Student 'would have felt sexy': Young women of 21 get amorous from alcohol, expert tells rape case trial

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The Independent Online
ALCOHOL would have left a woman undergraduate, who is accusing a fellow student of raping her, feeling 'sexy' and 'amorous', the Old Bailey was told yesterday.

Robin Moffat, a forensic examiner with the Metropolitan Police, said that on the evening of the alleged attack, the woman would have felt 'very, very drunk and very, very sexy' after a 'lethal cocktail' of cider, vodka and Drambuie.

'Alcohol is an aphrodisiac. People with low libidos may get aggressive and hostile, but young women of 21 get amorous.'

Austen Donnellan, 21, a graduate of King's College, London, denies raping the woman, also 21, after a Christmas party last year. She claims that she awoke from a drunken stupor to find Mr Donnellan, whom she had considered a trusted friend, having oral sex and then intercourse with her.

Dr Moffat told the court: 'She was capable of saying yea or nay at all times. When penetration occurred it must have been painless and therefore at the time she was aroused and not unconscious.'

Later, Judge Geoffrey Grigson rebuked Dr Moffat for telling the jury: 'Rapists are violent men who hate women and they will penetrate them as wickedly and ruthlessly as they can. I have seen many rapists, they are not kind, gentle and reliable like this defendant.'

Earl Russell, a professor at King's and the accused's personal tutor, described Mr Donnellan as 'good, solid, intelligent, reliable, truthful and an extremely nice person - I like him'. After he had agreed to represent Mr Donnellan at a tribunal of the university's disciplinary committee, he had cross-examined his student and found his account 'true in all respects'.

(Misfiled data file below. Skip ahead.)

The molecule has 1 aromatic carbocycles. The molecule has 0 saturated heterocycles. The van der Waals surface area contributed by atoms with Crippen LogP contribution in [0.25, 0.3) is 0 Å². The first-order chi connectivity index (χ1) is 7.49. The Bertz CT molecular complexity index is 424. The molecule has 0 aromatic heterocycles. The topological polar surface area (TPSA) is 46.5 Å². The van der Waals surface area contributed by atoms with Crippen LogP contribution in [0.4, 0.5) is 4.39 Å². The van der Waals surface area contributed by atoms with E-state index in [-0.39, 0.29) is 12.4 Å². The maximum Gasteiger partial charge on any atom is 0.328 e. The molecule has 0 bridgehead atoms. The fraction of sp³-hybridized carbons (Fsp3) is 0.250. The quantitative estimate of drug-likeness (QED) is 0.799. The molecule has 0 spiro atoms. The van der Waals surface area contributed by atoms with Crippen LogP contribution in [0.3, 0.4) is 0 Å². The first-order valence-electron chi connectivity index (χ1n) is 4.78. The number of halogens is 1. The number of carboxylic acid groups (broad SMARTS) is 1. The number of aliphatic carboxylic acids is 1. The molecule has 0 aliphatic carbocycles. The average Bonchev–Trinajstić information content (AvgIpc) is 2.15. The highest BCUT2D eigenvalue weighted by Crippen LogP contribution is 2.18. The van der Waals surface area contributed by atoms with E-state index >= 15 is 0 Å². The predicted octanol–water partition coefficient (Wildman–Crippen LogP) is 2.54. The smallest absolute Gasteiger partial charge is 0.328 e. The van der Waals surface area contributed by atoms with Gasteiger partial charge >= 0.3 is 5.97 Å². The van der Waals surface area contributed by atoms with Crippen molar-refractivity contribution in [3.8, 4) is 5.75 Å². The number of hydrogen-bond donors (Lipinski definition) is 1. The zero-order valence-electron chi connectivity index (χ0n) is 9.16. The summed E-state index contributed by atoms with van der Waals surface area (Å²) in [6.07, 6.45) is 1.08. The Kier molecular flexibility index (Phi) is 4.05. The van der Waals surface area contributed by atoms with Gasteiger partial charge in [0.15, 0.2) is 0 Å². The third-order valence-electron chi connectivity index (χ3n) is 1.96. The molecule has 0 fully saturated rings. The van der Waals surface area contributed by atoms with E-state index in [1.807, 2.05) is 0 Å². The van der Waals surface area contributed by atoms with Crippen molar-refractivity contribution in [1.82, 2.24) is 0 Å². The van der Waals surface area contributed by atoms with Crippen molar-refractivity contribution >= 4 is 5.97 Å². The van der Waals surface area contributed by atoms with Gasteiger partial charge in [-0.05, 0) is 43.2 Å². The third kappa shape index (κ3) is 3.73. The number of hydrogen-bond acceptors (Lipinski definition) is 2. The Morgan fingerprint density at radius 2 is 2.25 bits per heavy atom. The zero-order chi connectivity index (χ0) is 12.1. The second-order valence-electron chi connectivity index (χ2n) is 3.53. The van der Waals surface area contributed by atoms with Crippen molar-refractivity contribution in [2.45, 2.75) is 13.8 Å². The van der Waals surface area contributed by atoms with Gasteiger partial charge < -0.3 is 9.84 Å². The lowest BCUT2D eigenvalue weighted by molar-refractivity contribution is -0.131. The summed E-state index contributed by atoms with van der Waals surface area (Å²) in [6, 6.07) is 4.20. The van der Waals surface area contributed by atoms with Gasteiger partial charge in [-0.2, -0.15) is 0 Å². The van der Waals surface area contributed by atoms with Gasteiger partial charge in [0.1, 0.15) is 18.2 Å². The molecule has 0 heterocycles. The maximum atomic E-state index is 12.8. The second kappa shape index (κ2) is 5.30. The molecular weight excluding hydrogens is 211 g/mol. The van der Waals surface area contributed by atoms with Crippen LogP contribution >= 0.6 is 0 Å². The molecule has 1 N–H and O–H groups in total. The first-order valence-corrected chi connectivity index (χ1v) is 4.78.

Lord Russell described how the university attempted to cut a deal with Mr Donnellan. 'They were asking Austen to consider pleading guilty to a lesser charge and offering an apology to (the woman).'

Lord Russell asked the committee chairman precisely what the lesser charge would be, but was told: 'I don't know. Any lesser charge.'

Earlier Mr Donnellan said: 'My understanding was that they were desperate to get the matter solved as quickly as possible; they seemed prepared to go to any lengths to have me out of college. This possible reducing of the charge expressed their keenness to have rid of me, so they could paper over the incident. They wanted me to make a quiet exit.'

Mr Donnellan's former flatmate, Catherine Philp, told the court that when he went out with another woman last summer the alleged victim rang Ms Philp and quizzed her. 'She showed the interest of more than a platonic friend. It was akin to jealousy.' Closing for the prosecution, Rhyddian Willis told the jury: 'It is a case of unrequited love.'

She added: 'He saw his opportunity to satisfy a desire he had had for many months. He took advantage of her and raped her, and she was unaware of what he was doing.'

The case continues today.

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